Breaking down the Senate GOP Tax plan

You may have heard about the fight going on right now in congress over your taxes. There are two plans in the works--one in the house and one in the senate. The house's plan has already passed, so now all eyes are on the senate. Jay O'Brien breaks down th

COLLEGE STATION, Texas--- The Senate GOP took a big step forward, Tuesday, when the Senate Budget Committee voted to pass the $1.5 trillion tax overhaul package. The full senate is expected to vote on it later this week.

The plan has republicans and democrats at loggerheads; Senate democrats are unified in their opposition to it. If three GOP senators vote against the bill, it’ll fail.

The Congressional Budget Office (CBO), a nonpartisan research center that looks into bills for congress, said the plan will add $1.4 Trillion to the already mounting federal debt. 

Also, the Senate’s tax plan eliminates the Obamacare-era mandate that requires you to purchase insurance, or else face a penalty.

The CBO says that could hurt Americans who earn less than $30,000 a year.

Think about it this way: say you have two friends, Karen and Rachel. Rachel makes less than $30,000 dollars a year. Karen makes more than $100,000 a year.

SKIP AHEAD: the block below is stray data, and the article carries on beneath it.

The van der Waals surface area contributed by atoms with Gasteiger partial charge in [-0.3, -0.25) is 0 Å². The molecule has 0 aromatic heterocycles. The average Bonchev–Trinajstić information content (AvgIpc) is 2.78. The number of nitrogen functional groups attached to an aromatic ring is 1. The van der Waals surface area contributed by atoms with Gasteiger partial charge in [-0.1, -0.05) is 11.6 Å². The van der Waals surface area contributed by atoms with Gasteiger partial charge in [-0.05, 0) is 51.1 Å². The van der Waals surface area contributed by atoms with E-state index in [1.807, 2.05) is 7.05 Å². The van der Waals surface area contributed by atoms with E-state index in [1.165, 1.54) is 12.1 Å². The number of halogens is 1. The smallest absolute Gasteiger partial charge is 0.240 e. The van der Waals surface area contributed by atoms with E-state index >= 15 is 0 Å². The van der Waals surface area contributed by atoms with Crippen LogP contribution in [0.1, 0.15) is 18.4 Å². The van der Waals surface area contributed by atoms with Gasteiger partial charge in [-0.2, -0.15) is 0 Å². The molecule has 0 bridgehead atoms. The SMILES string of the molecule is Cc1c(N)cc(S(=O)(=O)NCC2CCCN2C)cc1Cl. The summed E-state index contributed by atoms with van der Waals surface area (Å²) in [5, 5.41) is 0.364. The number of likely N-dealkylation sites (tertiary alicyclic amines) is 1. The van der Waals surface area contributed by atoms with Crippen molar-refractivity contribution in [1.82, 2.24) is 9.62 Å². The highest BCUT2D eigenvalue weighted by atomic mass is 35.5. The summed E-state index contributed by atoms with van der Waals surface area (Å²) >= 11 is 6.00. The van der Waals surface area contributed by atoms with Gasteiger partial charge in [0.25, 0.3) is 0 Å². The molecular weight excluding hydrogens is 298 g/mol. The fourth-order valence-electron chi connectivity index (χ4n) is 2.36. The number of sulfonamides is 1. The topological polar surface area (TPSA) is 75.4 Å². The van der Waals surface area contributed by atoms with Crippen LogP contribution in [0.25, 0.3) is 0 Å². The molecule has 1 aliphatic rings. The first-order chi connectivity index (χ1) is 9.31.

The CBO says getting rid of the insurance mandate would drive insurance premiums up and leave some people who make low to moderate incomes, like Rachel, unable to afford health insurance.

Here’s the tricky part: Rachel wouldn’t see her tax bill change by that much. In fact, she’ll probably keep paying what she’s always paid, maybe less. But, she may not have access to affordable health insurance and could decide to not even have insurance.

Karen (she makes $100,000 a year) and most of the other income brackets will see tax breaks at first. Their insurance premiums may go up, but as long as future congresses keep approving the tax cuts proposed in this plan, her tax rates will not go up. (It’s not certain if future congresses will extend the cuts).

Democrats argue Rachel will be worse off, because she won’t have affordable health insurance and possibly wouldn’t have insurance at all. They say, even if she gets a tax break, not having insurance will hurt her in the long run.


Republicans say our country will be better off because, for Rachel, having health insurance should be up to her, not the government. And for Karen, plus thousands like her, her tax rates will go down.

Who’s right? That’
s up to you.

© 2017 KAGS-TV


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